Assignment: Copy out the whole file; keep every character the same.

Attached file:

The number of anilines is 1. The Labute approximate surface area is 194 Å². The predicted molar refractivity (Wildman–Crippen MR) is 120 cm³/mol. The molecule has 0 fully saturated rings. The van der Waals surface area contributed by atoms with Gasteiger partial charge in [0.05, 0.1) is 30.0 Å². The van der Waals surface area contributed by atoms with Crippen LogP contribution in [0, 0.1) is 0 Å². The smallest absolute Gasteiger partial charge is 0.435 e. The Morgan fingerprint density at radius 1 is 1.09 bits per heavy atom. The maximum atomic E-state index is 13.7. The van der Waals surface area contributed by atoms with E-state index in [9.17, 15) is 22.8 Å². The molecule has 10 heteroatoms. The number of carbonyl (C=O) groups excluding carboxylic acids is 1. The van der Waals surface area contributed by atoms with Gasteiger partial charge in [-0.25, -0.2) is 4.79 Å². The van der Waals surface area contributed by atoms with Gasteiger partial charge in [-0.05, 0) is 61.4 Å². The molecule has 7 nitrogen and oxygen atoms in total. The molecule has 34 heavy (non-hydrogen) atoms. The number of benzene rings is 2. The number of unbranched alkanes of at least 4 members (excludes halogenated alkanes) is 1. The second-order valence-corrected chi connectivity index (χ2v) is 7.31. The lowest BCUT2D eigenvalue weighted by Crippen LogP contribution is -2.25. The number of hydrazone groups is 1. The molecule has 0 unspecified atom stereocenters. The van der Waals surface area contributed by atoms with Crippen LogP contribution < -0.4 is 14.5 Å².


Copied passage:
The number of anilines is 1. The Labute approximate surface area is 194 Å². The predicted molar refractivity (Wildman–Crippen MR) is 120 cm³/mol. The molecule has 0 fully saturated rings. The van der Waals surface area contributed by atoms with Gasteiger partial charge in [0.05, 0.1) is 30.0 Å². The van der Waals surface area contributed by atoms with Crippen LogP contribution in [0, 0.1) is 0 Å². The smallest absolute Gasteiger partial charge is 0.435 e. The Morgan fingerprint density at radius 1 is 1.09 bits per heavy atom. The maximum atomic E-state index is 13.7. The van der Waals surface area contributed by atoms with E-state index in [9.17, 15) is 22.8 Å². The molecule has 10 heteroatoms. The number of carbonyl (C=O) groups excluding carboxylic acids is 1. The van der Waals surface area contributed by atoms with Gasteiger partial charge in [-0.25, -0.2) is 4.79 Å². The van der Waals surface area contributed by atoms with Gasteiger partial charge in [-0.05, 0) is 61.4 Å². The molecule has 7 nitrogen and oxygen atoms in total. The molecule has 34 heavy (non-hydrogen) atoms. The number of benzene rings is 2. The number of unbranched alkanes of at least 4 members (excludes halogenated alkanes) is 1. The second-order valence-corrected chi connectivity index (χ2v) is 7.31. The lowest BCUT2D eigenvalue weighted by Crippen LogP contribution is -2.25. The number of hydrazone groups is 1. The molecule has 0 unspecified atom stereocenters. The van der Waals surface area contributed by atoms with Crippen LogP contribution < -0.4 is 14.5 Å².